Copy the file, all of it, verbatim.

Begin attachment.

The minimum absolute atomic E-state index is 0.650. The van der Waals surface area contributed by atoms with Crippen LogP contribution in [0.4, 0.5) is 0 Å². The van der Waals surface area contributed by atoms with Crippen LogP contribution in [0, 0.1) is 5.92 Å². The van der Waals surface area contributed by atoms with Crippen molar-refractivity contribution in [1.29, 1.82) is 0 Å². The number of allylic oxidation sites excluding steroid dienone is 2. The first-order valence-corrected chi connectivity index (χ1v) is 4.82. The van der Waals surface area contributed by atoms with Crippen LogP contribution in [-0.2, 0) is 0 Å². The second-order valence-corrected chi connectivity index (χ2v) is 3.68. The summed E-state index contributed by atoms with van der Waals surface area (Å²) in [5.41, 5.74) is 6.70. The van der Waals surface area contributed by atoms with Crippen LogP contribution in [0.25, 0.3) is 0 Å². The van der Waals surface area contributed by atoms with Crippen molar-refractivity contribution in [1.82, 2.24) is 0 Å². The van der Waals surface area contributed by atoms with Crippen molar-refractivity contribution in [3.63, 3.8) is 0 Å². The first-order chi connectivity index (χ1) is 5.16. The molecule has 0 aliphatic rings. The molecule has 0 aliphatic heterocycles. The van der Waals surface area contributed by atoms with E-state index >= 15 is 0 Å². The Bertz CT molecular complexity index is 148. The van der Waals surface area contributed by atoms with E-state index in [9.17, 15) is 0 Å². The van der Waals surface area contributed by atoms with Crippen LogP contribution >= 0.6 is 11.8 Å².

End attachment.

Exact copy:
The minimum absolute atomic E-state index is 0.650. The van der Waals surface area contributed by atoms with Crippen LogP contribution in [0.4, 0.5) is 0 Å². The van der Waals surface area contributed by atoms with Crippen LogP contribution in [0, 0.1) is 5.92 Å². The van der Waals surface area contributed by atoms with Crippen molar-refractivity contribution in [1.29, 1.82) is 0 Å². The number of allylic oxidation sites excluding steroid dienone is 2. The first-order valence-corrected chi connectivity index (χ1v) is 4.82. The van der Waals surface area contributed by atoms with Crippen LogP contribution in [-0.2, 0) is 0 Å². The second-order valence-corrected chi connectivity index (χ2v) is 3.68. The summed E-state index contributed by atoms with van der Waals surface area (Å²) in [5.41, 5.74) is 6.70. The van der Waals surface area contributed by atoms with Crippen LogP contribution in [0.25, 0.3) is 0 Å². The van der Waals surface area contributed by atoms with Crippen molar-refractivity contribution in [1.82, 2.24) is 0 Å². The van der Waals surface area contributed by atoms with Crippen molar-refractivity contribution in [3.63, 3.8) is 0 Å². The first-order chi connectivity index (χ1) is 5.16. The molecule has 0 aliphatic rings. The molecule has 0 aliphatic heterocycles. The van der Waals surface area contributed by atoms with E-state index >= 15 is 0 Å². The Bertz CT molecular complexity index is 148. The van der Waals surface area contributed by atoms with E-state index in [9.17, 15) is 0 Å². The van der Waals surface area contributed by atoms with Crippen LogP contribution >= 0.6 is 11.8 Å².